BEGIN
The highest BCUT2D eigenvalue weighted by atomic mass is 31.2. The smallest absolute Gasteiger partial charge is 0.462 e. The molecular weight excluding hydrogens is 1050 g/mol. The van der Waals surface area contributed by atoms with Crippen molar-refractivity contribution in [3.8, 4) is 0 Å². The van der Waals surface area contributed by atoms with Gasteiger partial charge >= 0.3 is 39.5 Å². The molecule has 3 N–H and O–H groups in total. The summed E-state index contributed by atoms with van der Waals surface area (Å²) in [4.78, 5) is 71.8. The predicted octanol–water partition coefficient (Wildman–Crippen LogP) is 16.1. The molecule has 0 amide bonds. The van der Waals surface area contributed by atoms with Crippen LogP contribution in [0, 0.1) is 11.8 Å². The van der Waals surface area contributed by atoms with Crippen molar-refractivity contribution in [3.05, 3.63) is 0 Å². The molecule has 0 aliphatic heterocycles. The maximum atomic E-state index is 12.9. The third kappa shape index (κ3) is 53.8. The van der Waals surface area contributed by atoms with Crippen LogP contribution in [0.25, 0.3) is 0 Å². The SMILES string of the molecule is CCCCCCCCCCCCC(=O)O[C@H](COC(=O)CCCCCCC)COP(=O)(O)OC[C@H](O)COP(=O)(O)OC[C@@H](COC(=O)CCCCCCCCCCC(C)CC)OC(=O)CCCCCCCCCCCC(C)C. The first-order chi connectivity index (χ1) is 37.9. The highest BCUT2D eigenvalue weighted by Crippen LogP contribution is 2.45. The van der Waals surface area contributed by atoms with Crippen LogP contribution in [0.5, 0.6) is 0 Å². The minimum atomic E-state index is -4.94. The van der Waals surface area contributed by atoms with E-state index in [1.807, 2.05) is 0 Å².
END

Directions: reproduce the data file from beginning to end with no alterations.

The highest BCUT2D eigenvalue weighted by atomic mass is 31.2. The smallest absolute Gasteiger partial charge is 0.462 e. The molecular weight excluding hydrogens is 1050 g/mol. The van der Waals surface area contributed by atoms with Crippen molar-refractivity contribution in [3.8, 4) is 0 Å². The van der Waals surface area contributed by atoms with Gasteiger partial charge >= 0.3 is 39.5 Å². The molecule has 3 N–H and O–H groups in total. The summed E-state index contributed by atoms with van der Waals surface area (Å²) in [4.78, 5) is 71.8. The predicted octanol–water partition coefficient (Wildman–Crippen LogP) is 16.1. The molecule has 0 amide bonds. The van der Waals surface area contributed by atoms with Crippen LogP contribution in [0, 0.1) is 11.8 Å². The van der Waals surface area contributed by atoms with Crippen molar-refractivity contribution in [3.05, 3.63) is 0 Å². The molecule has 0 aliphatic heterocycles. The maximum atomic E-state index is 12.9. The third kappa shape index (κ3) is 53.8. The van der Waals surface area contributed by atoms with Crippen LogP contribution in [0.25, 0.3) is 0 Å². The SMILES string of the molecule is CCCCCCCCCCCCC(=O)O[C@H](COC(=O)CCCCCCC)COP(=O)(O)OC[C@H](O)COP(=O)(O)OC[C@@H](COC(=O)CCCCCCCCCCC(C)CC)OC(=O)CCCCCCCCCCCC(C)C. The first-order chi connectivity index (χ1) is 37.9. The highest BCUT2D eigenvalue weighted by Crippen LogP contribution is 2.45. The van der Waals surface area contributed by atoms with Crippen LogP contribution in [0.5, 0.6) is 0 Å². The minimum atomic E-state index is -4.94. The van der Waals surface area contributed by atoms with E-state index in [1.807, 2.05) is 0 Å².